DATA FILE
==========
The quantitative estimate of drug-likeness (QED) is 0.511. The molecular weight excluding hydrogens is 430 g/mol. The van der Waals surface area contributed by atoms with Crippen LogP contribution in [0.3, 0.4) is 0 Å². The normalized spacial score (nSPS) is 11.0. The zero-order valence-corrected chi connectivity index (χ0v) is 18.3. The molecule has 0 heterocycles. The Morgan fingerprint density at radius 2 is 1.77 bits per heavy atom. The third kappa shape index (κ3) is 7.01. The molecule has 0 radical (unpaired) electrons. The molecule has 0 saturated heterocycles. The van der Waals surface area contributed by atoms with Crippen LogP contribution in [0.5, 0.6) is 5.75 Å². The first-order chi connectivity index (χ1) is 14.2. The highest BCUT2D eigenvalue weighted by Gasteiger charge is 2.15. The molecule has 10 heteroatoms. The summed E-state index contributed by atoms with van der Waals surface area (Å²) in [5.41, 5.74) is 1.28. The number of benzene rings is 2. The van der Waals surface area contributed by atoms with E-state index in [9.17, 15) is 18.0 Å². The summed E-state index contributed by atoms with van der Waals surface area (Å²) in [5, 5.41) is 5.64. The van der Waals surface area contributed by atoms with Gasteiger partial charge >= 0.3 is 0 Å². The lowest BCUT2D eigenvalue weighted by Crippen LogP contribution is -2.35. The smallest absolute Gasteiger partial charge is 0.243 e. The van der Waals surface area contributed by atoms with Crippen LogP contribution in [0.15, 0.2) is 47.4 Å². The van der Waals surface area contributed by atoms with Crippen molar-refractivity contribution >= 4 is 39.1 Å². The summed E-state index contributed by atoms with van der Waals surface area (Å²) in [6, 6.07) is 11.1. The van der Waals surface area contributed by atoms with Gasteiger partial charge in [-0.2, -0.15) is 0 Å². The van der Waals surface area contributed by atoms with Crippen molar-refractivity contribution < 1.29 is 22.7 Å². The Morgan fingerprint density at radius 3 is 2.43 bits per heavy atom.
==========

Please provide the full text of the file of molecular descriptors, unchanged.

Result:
The quantitative estimate of drug-likeness (QED) is 0.511. The molecular weight excluding hydrogens is 430 g/mol. The van der Waals surface area contributed by atoms with Crippen LogP contribution in [0.3, 0.4) is 0 Å². The normalized spacial score (nSPS) is 11.0. The zero-order valence-corrected chi connectivity index (χ0v) is 18.3. The molecule has 0 heterocycles. The Morgan fingerprint density at radius 2 is 1.77 bits per heavy atom. The third kappa shape index (κ3) is 7.01. The molecule has 0 radical (unpaired) electrons. The molecule has 0 saturated heterocycles. The van der Waals surface area contributed by atoms with Crippen LogP contribution in [0.5, 0.6) is 5.75 Å². The first-order chi connectivity index (χ1) is 14.2. The highest BCUT2D eigenvalue weighted by Gasteiger charge is 2.15. The molecule has 10 heteroatoms. The summed E-state index contributed by atoms with van der Waals surface area (Å²) in [5.41, 5.74) is 1.28. The number of benzene rings is 2. The van der Waals surface area contributed by atoms with E-state index in [9.17, 15) is 18.0 Å². The summed E-state index contributed by atoms with van der Waals surface area (Å²) in [5, 5.41) is 5.64. The van der Waals surface area contributed by atoms with Gasteiger partial charge >= 0.3 is 0 Å². The lowest BCUT2D eigenvalue weighted by Crippen LogP contribution is -2.35. The smallest absolute Gasteiger partial charge is 0.243 e. The van der Waals surface area contributed by atoms with Crippen LogP contribution in [0.15, 0.2) is 47.4 Å². The van der Waals surface area contributed by atoms with Crippen molar-refractivity contribution >= 4 is 39.1 Å². The summed E-state index contributed by atoms with van der Waals surface area (Å²) in [6, 6.07) is 11.1. The van der Waals surface area contributed by atoms with Gasteiger partial charge in [-0.2, -0.15) is 0 Å². The van der Waals surface area contributed by atoms with Crippen molar-refractivity contribution < 1.29 is 22.7 Å². The Morgan fingerprint density at radius 3 is 2.43 bits per heavy atom.